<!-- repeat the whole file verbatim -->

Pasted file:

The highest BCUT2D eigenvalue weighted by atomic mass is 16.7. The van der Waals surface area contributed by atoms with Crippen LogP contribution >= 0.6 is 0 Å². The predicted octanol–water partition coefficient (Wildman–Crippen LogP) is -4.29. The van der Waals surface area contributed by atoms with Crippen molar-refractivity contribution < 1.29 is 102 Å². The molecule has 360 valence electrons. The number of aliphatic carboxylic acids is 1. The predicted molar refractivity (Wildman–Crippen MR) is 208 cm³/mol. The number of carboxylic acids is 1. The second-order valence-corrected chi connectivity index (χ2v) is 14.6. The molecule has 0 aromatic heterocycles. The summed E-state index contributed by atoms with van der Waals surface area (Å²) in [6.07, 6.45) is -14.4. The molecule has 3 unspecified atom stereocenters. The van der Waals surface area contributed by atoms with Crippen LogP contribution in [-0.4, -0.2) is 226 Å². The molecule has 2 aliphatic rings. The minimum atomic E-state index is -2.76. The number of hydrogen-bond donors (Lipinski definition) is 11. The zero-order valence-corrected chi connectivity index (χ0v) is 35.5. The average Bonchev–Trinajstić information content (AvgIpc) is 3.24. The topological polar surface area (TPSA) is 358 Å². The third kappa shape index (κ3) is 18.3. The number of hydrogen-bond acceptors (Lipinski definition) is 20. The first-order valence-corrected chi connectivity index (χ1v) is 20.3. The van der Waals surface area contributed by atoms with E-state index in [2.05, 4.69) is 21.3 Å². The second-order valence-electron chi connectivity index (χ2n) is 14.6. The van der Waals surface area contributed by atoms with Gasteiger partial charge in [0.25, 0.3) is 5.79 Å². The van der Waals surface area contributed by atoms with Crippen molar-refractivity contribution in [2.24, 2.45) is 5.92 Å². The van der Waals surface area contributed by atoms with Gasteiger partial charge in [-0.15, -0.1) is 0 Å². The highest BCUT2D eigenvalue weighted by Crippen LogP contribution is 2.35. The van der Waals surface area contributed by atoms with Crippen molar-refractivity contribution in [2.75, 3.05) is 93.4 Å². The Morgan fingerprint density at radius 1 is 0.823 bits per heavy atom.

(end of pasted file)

The highest BCUT2D eigenvalue weighted by atomic mass is 16.7. The van der Waals surface area contributed by atoms with Crippen LogP contribution >= 0.6 is 0 Å². The predicted octanol–water partition coefficient (Wildman–Crippen LogP) is -4.29. The van der Waals surface area contributed by atoms with Crippen molar-refractivity contribution < 1.29 is 102 Å². The molecule has 360 valence electrons. The number of aliphatic carboxylic acids is 1. The predicted molar refractivity (Wildman–Crippen MR) is 208 cm³/mol. The number of carboxylic acids is 1. The second-order valence-corrected chi connectivity index (χ2v) is 14.6. The molecule has 0 aromatic heterocycles. The summed E-state index contributed by atoms with van der Waals surface area (Å²) in [6.07, 6.45) is -14.4. The molecule has 3 unspecified atom stereocenters. The van der Waals surface area contributed by atoms with Crippen LogP contribution in [-0.4, -0.2) is 226 Å². The molecule has 2 aliphatic rings. The minimum atomic E-state index is -2.76. The number of hydrogen-bond donors (Lipinski definition) is 11. The zero-order valence-corrected chi connectivity index (χ0v) is 35.5. The average Bonchev–Trinajstić information content (AvgIpc) is 3.24. The topological polar surface area (TPSA) is 358 Å². The third kappa shape index (κ3) is 18.3. The number of hydrogen-bond acceptors (Lipinski definition) is 20. The first-order valence-corrected chi connectivity index (χ1v) is 20.3. The van der Waals surface area contributed by atoms with E-state index in [2.05, 4.69) is 21.3 Å². The second-order valence-electron chi connectivity index (χ2n) is 14.6. The van der Waals surface area contributed by atoms with Gasteiger partial charge in [0.25, 0.3) is 5.79 Å². The van der Waals surface area contributed by atoms with Crippen molar-refractivity contribution in [2.24, 2.45) is 5.92 Å². The van der Waals surface area contributed by atoms with Gasteiger partial charge in [-0.15, -0.1) is 0 Å². The highest BCUT2D eigenvalue weighted by Crippen LogP contribution is 2.35. The van der Waals surface area contributed by atoms with Crippen molar-refractivity contribution in [2.75, 3.05) is 93.4 Å². The Morgan fingerprint density at radius 1 is 0.823 bits per heavy atom.